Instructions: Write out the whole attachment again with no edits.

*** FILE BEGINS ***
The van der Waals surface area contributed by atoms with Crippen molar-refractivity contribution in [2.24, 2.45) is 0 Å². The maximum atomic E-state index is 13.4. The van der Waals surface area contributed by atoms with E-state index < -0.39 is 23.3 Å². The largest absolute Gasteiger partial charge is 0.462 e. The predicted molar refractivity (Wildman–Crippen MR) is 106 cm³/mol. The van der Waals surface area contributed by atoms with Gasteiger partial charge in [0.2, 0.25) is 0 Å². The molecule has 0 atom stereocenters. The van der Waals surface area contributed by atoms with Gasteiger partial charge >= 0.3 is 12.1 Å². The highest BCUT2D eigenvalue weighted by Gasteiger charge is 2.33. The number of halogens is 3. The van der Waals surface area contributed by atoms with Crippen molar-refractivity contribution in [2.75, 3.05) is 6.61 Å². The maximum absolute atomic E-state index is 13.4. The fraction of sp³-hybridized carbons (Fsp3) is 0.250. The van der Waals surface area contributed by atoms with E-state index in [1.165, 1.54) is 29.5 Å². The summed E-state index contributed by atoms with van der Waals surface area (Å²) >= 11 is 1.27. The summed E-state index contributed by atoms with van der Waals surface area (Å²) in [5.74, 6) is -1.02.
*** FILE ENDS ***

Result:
The van der Waals surface area contributed by atoms with Crippen molar-refractivity contribution in [2.24, 2.45) is 0 Å². The maximum atomic E-state index is 13.4. The van der Waals surface area contributed by atoms with E-state index < -0.39 is 23.3 Å². The largest absolute Gasteiger partial charge is 0.462 e. The predicted molar refractivity (Wildman–Crippen MR) is 106 cm³/mol. The van der Waals surface area contributed by atoms with Gasteiger partial charge in [0.2, 0.25) is 0 Å². The molecule has 0 atom stereocenters. The van der Waals surface area contributed by atoms with Gasteiger partial charge >= 0.3 is 12.1 Å². The highest BCUT2D eigenvalue weighted by Gasteiger charge is 2.33. The number of halogens is 3. The van der Waals surface area contributed by atoms with Crippen molar-refractivity contribution in [2.75, 3.05) is 6.61 Å². The maximum absolute atomic E-state index is 13.4. The fraction of sp³-hybridized carbons (Fsp3) is 0.250. The van der Waals surface area contributed by atoms with E-state index in [1.165, 1.54) is 29.5 Å². The summed E-state index contributed by atoms with van der Waals surface area (Å²) >= 11 is 1.27. The summed E-state index contributed by atoms with van der Waals surface area (Å²) in [5.74, 6) is -1.02.